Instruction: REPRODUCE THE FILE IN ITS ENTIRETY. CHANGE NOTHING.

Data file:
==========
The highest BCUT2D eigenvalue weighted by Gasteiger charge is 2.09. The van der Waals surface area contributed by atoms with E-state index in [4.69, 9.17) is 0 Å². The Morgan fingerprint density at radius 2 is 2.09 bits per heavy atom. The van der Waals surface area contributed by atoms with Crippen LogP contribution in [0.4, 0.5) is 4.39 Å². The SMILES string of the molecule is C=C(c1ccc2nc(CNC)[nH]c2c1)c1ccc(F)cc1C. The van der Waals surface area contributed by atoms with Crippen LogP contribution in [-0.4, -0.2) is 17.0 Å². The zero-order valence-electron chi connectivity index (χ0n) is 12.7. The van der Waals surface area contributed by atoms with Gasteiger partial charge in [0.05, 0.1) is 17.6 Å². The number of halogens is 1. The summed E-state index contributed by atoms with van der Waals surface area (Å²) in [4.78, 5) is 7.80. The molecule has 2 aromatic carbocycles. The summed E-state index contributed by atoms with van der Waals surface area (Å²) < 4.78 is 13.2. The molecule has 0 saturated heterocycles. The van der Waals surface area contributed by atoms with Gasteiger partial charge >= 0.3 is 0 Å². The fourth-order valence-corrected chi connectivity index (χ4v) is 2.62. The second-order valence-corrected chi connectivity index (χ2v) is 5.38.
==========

The highest BCUT2D eigenvalue weighted by Gasteiger charge is 2.09. The van der Waals surface area contributed by atoms with E-state index in [4.69, 9.17) is 0 Å². The Morgan fingerprint density at radius 2 is 2.09 bits per heavy atom. The van der Waals surface area contributed by atoms with Crippen LogP contribution in [0.4, 0.5) is 4.39 Å². The SMILES string of the molecule is C=C(c1ccc2nc(CNC)[nH]c2c1)c1ccc(F)cc1C. The van der Waals surface area contributed by atoms with Crippen LogP contribution in [-0.4, -0.2) is 17.0 Å². The zero-order valence-electron chi connectivity index (χ0n) is 12.7. The van der Waals surface area contributed by atoms with Gasteiger partial charge in [0.05, 0.1) is 17.6 Å². The number of halogens is 1. The summed E-state index contributed by atoms with van der Waals surface area (Å²) in [4.78, 5) is 7.80. The molecule has 2 aromatic carbocycles. The summed E-state index contributed by atoms with van der Waals surface area (Å²) < 4.78 is 13.2. The molecule has 0 saturated heterocycles. The van der Waals surface area contributed by atoms with Gasteiger partial charge >= 0.3 is 0 Å². The fourth-order valence-corrected chi connectivity index (χ4v) is 2.62. The second-order valence-corrected chi connectivity index (χ2v) is 5.38.